10 tips to help heal homesickness
Research indicates that homesickness is the norm, not the exception. It is common for campers to feel a tinge of homesickness at some point during the camp session. So how can parents help?
By exercising a little preparation and patience, parents can help to ease any homesickness in their otherwise happy campers.
The American Camp Association (ACA) recommends the following 10 tips parents can use to help their children deal with homesickness at camp:
- Encourage independence throughout the year. Practicing separations, such as sleepovers at a friend's house, can simulate the camp environment.
- Involve your child in the process of choosing a camp. The more that a child owns the decision, the more comfortable he or she will feel being at camp.
- Discuss what camp will be like before your child leaves. Consider role-playing anticipated situations, such as using a flashlight to find the bathroom.
- Reach an agreement ahead of time on calling each other. If your child's camp has a no-phone-calls policy, honor it.
- Send a note or care package ahead of time to arrive the first day of camp. Acknowledge, in a positive way, that you will miss your child. For example, you might say, "I am going to miss you, but I know that you will have a good time at camp."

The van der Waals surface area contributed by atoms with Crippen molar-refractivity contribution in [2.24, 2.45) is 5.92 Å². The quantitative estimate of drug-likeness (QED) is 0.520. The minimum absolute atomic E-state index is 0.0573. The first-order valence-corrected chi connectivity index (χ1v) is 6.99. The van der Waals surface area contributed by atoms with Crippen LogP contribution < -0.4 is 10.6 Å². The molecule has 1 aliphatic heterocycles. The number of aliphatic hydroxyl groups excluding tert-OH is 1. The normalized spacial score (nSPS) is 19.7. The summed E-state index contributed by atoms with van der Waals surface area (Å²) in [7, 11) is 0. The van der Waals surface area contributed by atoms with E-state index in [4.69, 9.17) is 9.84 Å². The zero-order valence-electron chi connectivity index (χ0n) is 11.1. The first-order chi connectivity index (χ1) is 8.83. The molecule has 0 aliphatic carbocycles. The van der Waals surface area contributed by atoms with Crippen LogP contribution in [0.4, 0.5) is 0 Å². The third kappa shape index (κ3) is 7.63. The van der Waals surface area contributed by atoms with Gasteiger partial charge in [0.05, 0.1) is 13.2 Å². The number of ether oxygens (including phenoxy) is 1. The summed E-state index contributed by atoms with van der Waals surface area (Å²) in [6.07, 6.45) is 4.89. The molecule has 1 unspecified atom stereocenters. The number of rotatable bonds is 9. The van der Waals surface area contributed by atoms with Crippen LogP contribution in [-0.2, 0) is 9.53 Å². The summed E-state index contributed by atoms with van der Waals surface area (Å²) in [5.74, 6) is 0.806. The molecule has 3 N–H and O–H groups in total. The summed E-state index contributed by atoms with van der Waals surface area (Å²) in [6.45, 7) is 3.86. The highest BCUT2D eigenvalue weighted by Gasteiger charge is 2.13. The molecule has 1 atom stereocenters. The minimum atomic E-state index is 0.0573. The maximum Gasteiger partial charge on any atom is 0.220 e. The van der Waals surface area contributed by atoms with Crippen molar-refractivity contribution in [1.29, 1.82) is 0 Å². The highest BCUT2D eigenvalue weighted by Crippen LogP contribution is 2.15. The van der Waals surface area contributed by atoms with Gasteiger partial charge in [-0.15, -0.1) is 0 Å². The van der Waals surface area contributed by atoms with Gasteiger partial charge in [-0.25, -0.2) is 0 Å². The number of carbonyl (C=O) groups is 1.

- Don't bribe. Linking a successful stay at camp to a material object sends the wrong message. The reward should be your child's new-found confidence and independence.
- Pack a personal item from home, such as a stuffed animal. Or try a picture of your family or pets.
- Avoid the temptation to take a child home early. If a "rescue call" comes from your child, offer calm reassurance and put the time frame into perspective.
- Talk candidly with the camp director. Get his or her perspective on your child's adjustment.
- Don't feel guilty about encouraging your child to stay at camp. For many children, camp is a first step toward independence and plays an important role in their growth and development.
Most of all, parents should trust their instincts. While most incidents of homesickness will pass in a day or two, approximately 7 percent of the cases are severe. If your child is not eating or sleeping because of anxiety or depression, parents should work with the camp director and other camp staff to evaluate the situation.
Remember, camp staff are trained to ease homesickness. But don't make your child feel like a failure if his or her stay at camp is cut short. Focus on the positive and encourage your child to try camp again next year.